There was a lot I liked about this book, but probably an equal amount I didn't like.
It's about a girl called Sparrow, a talented dancer in a small town who is haunted by her past to a degree that threatens her future. She gets into a relationship with a handsome player who treats her like crap and starts trying to alienate her from her friends.
In a second POV we get Lucas's story. Lucas is Sparrow's dance partner and all-around nice guy. He's also in love with her, so his jealousy and suspicion of the above-mentioned handsome player starts off feeling like sour grapes.
I didn't feel like this was a book that really needed a second POV character, especially since each time Lucas stepped into the story, we were taken back in time so we could see the events of the previous section through his eyes. This really slowed the book down and seeing the same events again didn't really add much to the story. And Lucas is far too much the good-guy to be truly interesting. Even when he gave in to his temper and let his rage out, he still came across as a nice guy.
The other thing I really didn't like about the book was how quickly Sparrow's relationship with Tristan developed. It didn't really develop, She met him, they went out, and suddenly they were in a relationship and in love. I never understood the connection or what made her think he loved her or why she loved him. Nothing in any of his actions made me believe that. The thing with abusive relationships is that before they become manipulative and dangerous, there has to be something real and powerful there. Otherwise no one would stay in one. Staying is hoping things will go back to being the perfect thing that existed to begin with.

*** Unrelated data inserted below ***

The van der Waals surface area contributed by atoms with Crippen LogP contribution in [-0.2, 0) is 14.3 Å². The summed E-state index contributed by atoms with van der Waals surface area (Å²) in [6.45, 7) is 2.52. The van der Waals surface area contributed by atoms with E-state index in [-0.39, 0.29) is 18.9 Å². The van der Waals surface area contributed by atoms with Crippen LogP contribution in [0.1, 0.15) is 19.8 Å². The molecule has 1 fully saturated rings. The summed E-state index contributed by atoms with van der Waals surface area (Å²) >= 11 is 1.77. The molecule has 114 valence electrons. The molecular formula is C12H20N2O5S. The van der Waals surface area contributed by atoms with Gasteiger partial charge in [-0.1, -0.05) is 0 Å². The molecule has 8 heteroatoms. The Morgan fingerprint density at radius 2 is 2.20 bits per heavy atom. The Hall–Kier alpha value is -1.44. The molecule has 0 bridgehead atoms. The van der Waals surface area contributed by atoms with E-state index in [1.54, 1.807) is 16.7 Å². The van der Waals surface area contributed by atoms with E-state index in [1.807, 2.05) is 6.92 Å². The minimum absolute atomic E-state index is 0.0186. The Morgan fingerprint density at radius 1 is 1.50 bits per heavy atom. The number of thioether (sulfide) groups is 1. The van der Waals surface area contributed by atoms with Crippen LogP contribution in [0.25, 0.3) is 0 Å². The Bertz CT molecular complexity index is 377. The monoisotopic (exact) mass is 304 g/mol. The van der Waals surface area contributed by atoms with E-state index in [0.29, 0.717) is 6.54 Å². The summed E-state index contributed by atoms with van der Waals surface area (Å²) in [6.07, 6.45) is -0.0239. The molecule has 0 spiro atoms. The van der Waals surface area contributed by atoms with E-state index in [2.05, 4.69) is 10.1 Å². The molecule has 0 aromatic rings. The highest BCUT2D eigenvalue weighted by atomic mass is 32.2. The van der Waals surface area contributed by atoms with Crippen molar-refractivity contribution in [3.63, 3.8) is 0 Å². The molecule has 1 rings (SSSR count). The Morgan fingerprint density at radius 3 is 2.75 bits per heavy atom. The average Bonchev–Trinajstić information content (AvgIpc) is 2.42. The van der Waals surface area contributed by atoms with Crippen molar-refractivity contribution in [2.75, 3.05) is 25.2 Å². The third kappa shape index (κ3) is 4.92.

While ballet is obviously important to Sparrow and Lucas, it isn't really a huge part of the book, so if you're looking for a story that delves deep into the ballet world, this isn't the book for you. This is much more a delve into the psyche of a young woman whose traumatic past has her confused about what love actually looks and feels like.
And as that, it does work on many levels. There are just a few too many distractions around this core plot, and not enough realistic set up in the early part of the book to sustain the later parts.
Thanks to NetGalley for letting me read this one in advance.